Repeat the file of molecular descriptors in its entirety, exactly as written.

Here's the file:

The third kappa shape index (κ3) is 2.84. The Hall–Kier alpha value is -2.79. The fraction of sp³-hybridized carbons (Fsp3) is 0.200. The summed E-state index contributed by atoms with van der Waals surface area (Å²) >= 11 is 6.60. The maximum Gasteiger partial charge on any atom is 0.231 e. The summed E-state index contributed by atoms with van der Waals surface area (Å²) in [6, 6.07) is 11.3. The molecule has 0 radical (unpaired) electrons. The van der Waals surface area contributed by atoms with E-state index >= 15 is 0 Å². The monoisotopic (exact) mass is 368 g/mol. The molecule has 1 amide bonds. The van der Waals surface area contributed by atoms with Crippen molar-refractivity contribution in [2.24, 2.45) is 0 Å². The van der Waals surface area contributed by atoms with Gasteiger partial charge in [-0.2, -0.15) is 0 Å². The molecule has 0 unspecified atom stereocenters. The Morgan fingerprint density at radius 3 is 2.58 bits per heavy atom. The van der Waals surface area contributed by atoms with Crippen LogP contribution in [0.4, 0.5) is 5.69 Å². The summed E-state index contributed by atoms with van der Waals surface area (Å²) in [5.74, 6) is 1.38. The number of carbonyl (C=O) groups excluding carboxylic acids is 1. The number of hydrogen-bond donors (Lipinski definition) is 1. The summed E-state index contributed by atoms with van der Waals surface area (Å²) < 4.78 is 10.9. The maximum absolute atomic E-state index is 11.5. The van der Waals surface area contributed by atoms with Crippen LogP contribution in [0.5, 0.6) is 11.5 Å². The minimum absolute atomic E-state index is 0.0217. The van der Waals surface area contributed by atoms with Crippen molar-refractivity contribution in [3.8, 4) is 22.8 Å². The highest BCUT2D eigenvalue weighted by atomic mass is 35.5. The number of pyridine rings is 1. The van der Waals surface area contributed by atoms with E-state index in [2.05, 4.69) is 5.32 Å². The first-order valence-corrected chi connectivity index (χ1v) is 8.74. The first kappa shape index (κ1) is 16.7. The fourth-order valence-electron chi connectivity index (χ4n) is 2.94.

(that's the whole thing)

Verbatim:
The third kappa shape index (κ3) is 2.84. The Hall–Kier alpha value is -2.79. The fraction of sp³-hybridized carbons (Fsp3) is 0.200. The summed E-state index contributed by atoms with van der Waals surface area (Å²) >= 11 is 6.60. The maximum Gasteiger partial charge on any atom is 0.231 e. The summed E-state index contributed by atoms with van der Waals surface area (Å²) in [6, 6.07) is 11.3. The molecule has 0 radical (unpaired) electrons. The van der Waals surface area contributed by atoms with E-state index >= 15 is 0 Å². The monoisotopic (exact) mass is 368 g/mol. The molecule has 1 amide bonds. The van der Waals surface area contributed by atoms with Crippen molar-refractivity contribution in [2.24, 2.45) is 0 Å². The van der Waals surface area contributed by atoms with Gasteiger partial charge in [-0.2, -0.15) is 0 Å². The molecule has 0 unspecified atom stereocenters. The Morgan fingerprint density at radius 3 is 2.58 bits per heavy atom. The van der Waals surface area contributed by atoms with Crippen LogP contribution in [0.4, 0.5) is 5.69 Å². The summed E-state index contributed by atoms with van der Waals surface area (Å²) in [5.74, 6) is 1.38. The number of carbonyl (C=O) groups excluding carboxylic acids is 1. The number of hydrogen-bond donors (Lipinski definition) is 1. The summed E-state index contributed by atoms with van der Waals surface area (Å²) < 4.78 is 10.9. The maximum absolute atomic E-state index is 11.5. The van der Waals surface area contributed by atoms with Crippen LogP contribution in [0.5, 0.6) is 11.5 Å². The minimum absolute atomic E-state index is 0.0217. The van der Waals surface area contributed by atoms with Crippen molar-refractivity contribution in [3.8, 4) is 22.8 Å². The highest BCUT2D eigenvalue weighted by atomic mass is 35.5. The number of pyridine rings is 1. The van der Waals surface area contributed by atoms with E-state index in [2.05, 4.69) is 5.32 Å². The first-order valence-corrected chi connectivity index (χ1v) is 8.74. The first kappa shape index (κ1) is 16.7. The fourth-order valence-electron chi connectivity index (χ4n) is 2.94.